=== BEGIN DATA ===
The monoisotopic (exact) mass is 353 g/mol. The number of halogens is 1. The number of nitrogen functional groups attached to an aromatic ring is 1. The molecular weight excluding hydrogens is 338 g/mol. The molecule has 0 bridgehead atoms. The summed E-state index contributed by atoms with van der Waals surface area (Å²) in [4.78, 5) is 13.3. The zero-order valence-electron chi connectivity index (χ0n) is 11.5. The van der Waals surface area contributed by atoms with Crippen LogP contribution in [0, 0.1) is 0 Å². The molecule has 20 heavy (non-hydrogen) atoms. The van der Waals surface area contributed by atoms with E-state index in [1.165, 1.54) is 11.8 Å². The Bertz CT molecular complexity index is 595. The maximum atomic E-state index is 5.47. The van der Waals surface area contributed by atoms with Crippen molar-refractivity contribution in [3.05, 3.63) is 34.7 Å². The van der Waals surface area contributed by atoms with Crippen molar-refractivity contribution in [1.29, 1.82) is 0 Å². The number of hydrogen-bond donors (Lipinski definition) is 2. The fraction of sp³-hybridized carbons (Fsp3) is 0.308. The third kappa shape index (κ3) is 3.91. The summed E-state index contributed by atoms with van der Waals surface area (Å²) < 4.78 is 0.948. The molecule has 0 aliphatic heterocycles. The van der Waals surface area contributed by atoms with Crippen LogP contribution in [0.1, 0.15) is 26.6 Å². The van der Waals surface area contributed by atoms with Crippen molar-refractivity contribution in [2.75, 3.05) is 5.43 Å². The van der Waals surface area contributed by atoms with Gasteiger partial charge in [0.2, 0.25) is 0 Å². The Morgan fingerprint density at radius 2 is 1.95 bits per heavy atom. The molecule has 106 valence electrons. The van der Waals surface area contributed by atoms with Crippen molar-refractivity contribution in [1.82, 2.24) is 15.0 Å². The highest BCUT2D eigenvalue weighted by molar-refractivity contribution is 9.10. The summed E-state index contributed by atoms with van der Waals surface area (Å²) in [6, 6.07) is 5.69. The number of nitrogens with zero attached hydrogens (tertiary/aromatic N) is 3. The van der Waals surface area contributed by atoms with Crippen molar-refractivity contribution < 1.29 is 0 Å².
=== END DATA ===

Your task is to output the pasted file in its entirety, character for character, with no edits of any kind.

The monoisotopic (exact) mass is 353 g/mol. The number of halogens is 1. The number of nitrogen functional groups attached to an aromatic ring is 1. The molecular weight excluding hydrogens is 338 g/mol. The molecule has 0 bridgehead atoms. The summed E-state index contributed by atoms with van der Waals surface area (Å²) in [4.78, 5) is 13.3. The zero-order valence-electron chi connectivity index (χ0n) is 11.5. The van der Waals surface area contributed by atoms with Crippen LogP contribution in [0, 0.1) is 0 Å². The molecule has 20 heavy (non-hydrogen) atoms. The van der Waals surface area contributed by atoms with E-state index in [1.165, 1.54) is 11.8 Å². The Bertz CT molecular complexity index is 595. The maximum atomic E-state index is 5.47. The van der Waals surface area contributed by atoms with Crippen molar-refractivity contribution in [3.05, 3.63) is 34.7 Å². The van der Waals surface area contributed by atoms with Crippen molar-refractivity contribution in [1.29, 1.82) is 0 Å². The number of hydrogen-bond donors (Lipinski definition) is 2. The fraction of sp³-hybridized carbons (Fsp3) is 0.308. The third kappa shape index (κ3) is 3.91. The summed E-state index contributed by atoms with van der Waals surface area (Å²) < 4.78 is 0.948. The molecule has 0 aliphatic heterocycles. The van der Waals surface area contributed by atoms with Crippen LogP contribution in [0.1, 0.15) is 26.6 Å². The van der Waals surface area contributed by atoms with Crippen molar-refractivity contribution in [2.75, 3.05) is 5.43 Å². The van der Waals surface area contributed by atoms with Gasteiger partial charge in [0.2, 0.25) is 0 Å². The Morgan fingerprint density at radius 2 is 1.95 bits per heavy atom. The molecule has 106 valence electrons. The van der Waals surface area contributed by atoms with Crippen molar-refractivity contribution in [1.82, 2.24) is 15.0 Å². The highest BCUT2D eigenvalue weighted by molar-refractivity contribution is 9.10. The summed E-state index contributed by atoms with van der Waals surface area (Å²) in [6, 6.07) is 5.69. The number of nitrogens with zero attached hydrogens (tertiary/aromatic N) is 3. The van der Waals surface area contributed by atoms with Crippen molar-refractivity contribution < 1.29 is 0 Å².